Trap Day on Monhegan
SLIDE SHOW: Trap Day on Monhegan
No one goes till everyone goes. That’s the way it’s always been on Trap Day on Monhegan, when the island’s lobstermen first set their traps off the darkened shoreline of one of Maine’s most storied offshore communities.
Over the years, Monhegan has maintained very different lobstering traditions from anywhere else on the Maine coast. To begin with, since 1998 Monhegan has had its own vigilantly guarded, jealously regarded fishing zone: in an area arcing two miles from its shores to the north, east, and west and three miles out to sea to the south’ard.
For another, 90 years ago Monhegan’s lobstermen voluntarily established their own ban on harvesting small lobsters–a harbinger of lobster management for the entire coast. Then they agreed among themselves to limit the number of fishermen who may set traps as well as the number of traps each of them may set in his or her zone, in order to conserve their lobster stocks and prevent overfishing.
And lastly, Monhegan’s lobstermen fish primarily in winter, when other lobstermen have already hauled their gear out and when the market’s supply of lobsters is low, but prices are higher.
A lot has changed in Maine’s lobstering communities, including Monhegan’s, but the most important traditions around Trap Day haven’t changed in the past century.
On September’s last day, islanders begin re-enacting old rituals as Monhegan’s fleet of rusted, unmuffled pickup trucks lumber down to the wharf, swaying like ancient beasts under their towering loads of traps, retrieved from cluttered dooryards and beneath spruce trees all around the village. Watching this progression, Sherm “Shermie” Stanley, now one of the island’s most experienced captains, dryly remarks, “All the trucks are getting lopsided … like the lobstermen.”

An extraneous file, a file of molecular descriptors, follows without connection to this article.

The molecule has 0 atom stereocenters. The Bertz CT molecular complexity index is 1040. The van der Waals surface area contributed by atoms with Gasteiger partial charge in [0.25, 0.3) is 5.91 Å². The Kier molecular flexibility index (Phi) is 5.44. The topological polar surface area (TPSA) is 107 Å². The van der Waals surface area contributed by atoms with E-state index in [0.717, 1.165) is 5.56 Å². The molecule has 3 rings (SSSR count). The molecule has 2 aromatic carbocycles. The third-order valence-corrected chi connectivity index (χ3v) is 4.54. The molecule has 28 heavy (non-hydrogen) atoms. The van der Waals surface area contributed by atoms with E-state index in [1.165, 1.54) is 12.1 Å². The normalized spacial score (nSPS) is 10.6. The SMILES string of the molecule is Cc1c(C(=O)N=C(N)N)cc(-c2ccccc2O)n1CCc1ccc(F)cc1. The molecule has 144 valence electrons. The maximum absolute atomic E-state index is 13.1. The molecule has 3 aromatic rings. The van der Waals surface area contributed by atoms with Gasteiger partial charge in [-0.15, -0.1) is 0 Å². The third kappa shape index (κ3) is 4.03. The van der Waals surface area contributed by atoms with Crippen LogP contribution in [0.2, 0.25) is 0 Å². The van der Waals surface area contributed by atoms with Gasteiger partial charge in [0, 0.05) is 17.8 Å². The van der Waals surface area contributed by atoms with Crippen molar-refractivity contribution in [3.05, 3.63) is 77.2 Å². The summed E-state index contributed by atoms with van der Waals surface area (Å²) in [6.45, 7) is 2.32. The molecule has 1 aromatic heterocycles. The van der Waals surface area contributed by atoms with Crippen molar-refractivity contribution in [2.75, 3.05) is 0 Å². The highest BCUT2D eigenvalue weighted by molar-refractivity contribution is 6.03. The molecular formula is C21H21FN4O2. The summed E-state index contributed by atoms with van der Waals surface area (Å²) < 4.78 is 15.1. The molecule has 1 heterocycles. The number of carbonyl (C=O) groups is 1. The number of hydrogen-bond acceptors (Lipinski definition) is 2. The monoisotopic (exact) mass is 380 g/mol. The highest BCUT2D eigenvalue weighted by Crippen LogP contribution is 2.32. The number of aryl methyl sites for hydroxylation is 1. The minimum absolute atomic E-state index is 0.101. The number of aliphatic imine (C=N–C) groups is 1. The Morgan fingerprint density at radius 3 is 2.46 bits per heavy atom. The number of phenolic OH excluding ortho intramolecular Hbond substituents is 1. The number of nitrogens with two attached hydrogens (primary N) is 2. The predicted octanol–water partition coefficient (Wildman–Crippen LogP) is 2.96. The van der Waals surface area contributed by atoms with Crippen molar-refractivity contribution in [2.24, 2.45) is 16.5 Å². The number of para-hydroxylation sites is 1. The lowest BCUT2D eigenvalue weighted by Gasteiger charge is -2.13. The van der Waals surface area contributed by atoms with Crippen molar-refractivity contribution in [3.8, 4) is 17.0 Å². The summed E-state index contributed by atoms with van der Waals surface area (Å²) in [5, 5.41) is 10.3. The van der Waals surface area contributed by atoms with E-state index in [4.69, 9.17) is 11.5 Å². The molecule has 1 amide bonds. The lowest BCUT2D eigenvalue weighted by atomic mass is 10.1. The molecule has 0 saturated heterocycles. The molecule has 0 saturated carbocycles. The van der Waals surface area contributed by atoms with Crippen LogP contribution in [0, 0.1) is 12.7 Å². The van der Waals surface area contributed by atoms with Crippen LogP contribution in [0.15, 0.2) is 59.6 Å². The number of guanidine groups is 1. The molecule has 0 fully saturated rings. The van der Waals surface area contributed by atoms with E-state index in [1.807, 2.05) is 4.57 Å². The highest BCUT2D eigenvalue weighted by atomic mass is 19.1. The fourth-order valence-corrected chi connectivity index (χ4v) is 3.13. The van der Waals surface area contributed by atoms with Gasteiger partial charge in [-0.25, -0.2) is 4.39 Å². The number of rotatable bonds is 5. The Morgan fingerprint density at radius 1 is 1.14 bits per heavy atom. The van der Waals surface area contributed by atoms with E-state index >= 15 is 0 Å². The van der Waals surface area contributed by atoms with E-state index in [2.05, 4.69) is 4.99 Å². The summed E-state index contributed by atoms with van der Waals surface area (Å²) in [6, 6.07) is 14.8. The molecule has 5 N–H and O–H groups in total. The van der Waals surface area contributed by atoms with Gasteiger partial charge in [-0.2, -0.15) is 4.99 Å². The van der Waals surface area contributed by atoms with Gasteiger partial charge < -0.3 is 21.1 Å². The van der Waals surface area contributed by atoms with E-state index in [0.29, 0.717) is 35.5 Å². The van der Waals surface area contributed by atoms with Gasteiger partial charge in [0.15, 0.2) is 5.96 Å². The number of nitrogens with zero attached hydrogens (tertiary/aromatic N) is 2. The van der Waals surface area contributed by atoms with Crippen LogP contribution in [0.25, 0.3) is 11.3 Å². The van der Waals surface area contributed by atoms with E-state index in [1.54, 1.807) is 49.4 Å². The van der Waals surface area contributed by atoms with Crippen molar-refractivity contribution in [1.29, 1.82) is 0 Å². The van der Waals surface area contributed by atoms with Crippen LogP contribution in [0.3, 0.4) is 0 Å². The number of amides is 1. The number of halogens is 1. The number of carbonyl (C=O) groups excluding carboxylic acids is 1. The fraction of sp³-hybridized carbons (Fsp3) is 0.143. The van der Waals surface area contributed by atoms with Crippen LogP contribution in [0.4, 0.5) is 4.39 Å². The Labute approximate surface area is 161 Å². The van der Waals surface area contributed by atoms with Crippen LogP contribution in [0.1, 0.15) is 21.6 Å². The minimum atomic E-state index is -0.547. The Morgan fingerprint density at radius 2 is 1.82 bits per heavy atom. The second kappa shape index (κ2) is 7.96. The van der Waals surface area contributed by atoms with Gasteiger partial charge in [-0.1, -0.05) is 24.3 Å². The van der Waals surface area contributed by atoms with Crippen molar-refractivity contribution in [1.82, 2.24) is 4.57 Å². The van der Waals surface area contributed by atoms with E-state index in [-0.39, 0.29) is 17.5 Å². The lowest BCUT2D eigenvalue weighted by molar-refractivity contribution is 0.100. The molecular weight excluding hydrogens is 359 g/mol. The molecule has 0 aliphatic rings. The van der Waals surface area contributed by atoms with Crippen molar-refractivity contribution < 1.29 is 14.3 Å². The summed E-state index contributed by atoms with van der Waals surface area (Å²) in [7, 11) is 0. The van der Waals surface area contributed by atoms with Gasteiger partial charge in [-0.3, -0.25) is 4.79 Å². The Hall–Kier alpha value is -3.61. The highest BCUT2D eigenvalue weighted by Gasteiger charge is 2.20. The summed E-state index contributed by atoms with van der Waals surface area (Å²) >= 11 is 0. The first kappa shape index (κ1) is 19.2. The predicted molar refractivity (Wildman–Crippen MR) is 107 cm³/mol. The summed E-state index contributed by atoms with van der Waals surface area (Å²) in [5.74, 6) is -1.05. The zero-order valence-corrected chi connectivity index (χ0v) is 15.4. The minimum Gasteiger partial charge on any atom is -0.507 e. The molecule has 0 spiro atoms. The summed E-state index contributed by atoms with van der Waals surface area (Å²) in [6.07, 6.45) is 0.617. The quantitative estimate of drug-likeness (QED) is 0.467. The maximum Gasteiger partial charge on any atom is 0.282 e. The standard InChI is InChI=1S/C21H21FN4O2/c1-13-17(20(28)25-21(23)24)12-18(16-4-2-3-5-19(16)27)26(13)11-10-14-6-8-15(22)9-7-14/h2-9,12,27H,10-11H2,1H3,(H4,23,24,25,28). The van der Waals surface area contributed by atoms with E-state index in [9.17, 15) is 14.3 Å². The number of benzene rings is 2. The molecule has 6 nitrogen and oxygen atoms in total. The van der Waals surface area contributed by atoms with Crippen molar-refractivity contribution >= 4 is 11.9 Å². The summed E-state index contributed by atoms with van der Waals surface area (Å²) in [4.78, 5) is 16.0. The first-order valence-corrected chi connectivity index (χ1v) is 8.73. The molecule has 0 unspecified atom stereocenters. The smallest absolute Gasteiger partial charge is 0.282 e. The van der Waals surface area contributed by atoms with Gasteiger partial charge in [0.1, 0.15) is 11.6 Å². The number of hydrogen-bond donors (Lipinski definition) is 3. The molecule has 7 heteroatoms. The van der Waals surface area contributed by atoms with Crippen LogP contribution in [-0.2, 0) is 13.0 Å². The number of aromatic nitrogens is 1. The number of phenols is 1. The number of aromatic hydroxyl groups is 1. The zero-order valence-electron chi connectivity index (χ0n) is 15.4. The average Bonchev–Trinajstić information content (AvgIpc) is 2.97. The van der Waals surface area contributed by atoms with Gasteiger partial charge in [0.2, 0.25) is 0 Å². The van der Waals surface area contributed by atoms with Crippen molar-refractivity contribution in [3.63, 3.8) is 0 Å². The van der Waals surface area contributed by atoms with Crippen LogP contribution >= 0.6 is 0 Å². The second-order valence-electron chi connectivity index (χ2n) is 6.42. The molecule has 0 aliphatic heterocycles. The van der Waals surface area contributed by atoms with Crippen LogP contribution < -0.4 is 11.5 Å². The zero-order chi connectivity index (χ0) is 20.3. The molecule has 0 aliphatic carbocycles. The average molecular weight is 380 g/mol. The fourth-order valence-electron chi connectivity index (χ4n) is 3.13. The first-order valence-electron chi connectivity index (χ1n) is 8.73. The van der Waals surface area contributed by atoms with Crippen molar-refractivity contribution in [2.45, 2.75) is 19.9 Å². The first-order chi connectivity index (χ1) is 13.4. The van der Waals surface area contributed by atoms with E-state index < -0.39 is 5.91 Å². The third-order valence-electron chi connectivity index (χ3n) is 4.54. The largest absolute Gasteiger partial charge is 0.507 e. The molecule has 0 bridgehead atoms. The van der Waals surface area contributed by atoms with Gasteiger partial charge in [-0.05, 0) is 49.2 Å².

Down at the harbor, they stack their lots of 300 wire traps apiece, neatly coiled lines, and color-coded buoys, each on his or her assigned area of the congested town wharf. Monhegan’s dozen lobster boat captains include two women. Chris Cash, the older of the two female captains and three months pregnant, fishes from the Priscilla Earl, a long, narrow-beamed wooden boat with a pedigree from a successful Cranberry Isles fisherman. Her pickup is emblazoned with an advertisement from her summer island business, “Cash Rentals.”
Amid the bustle on the wharf, community members, friends, relatives, and visitors get into the swing of Trap Day–literally. As traps are added to the pile, you marvel at how even slightly built men and women carefully use the sinew, bone, and rhythm of their bodies to hoist them into place. The most graceful grab the top of a trap with both hands, roll it up onto their thighs, and then in one swift movement, lift it overhead while snapping their backs forward to pitch it higher.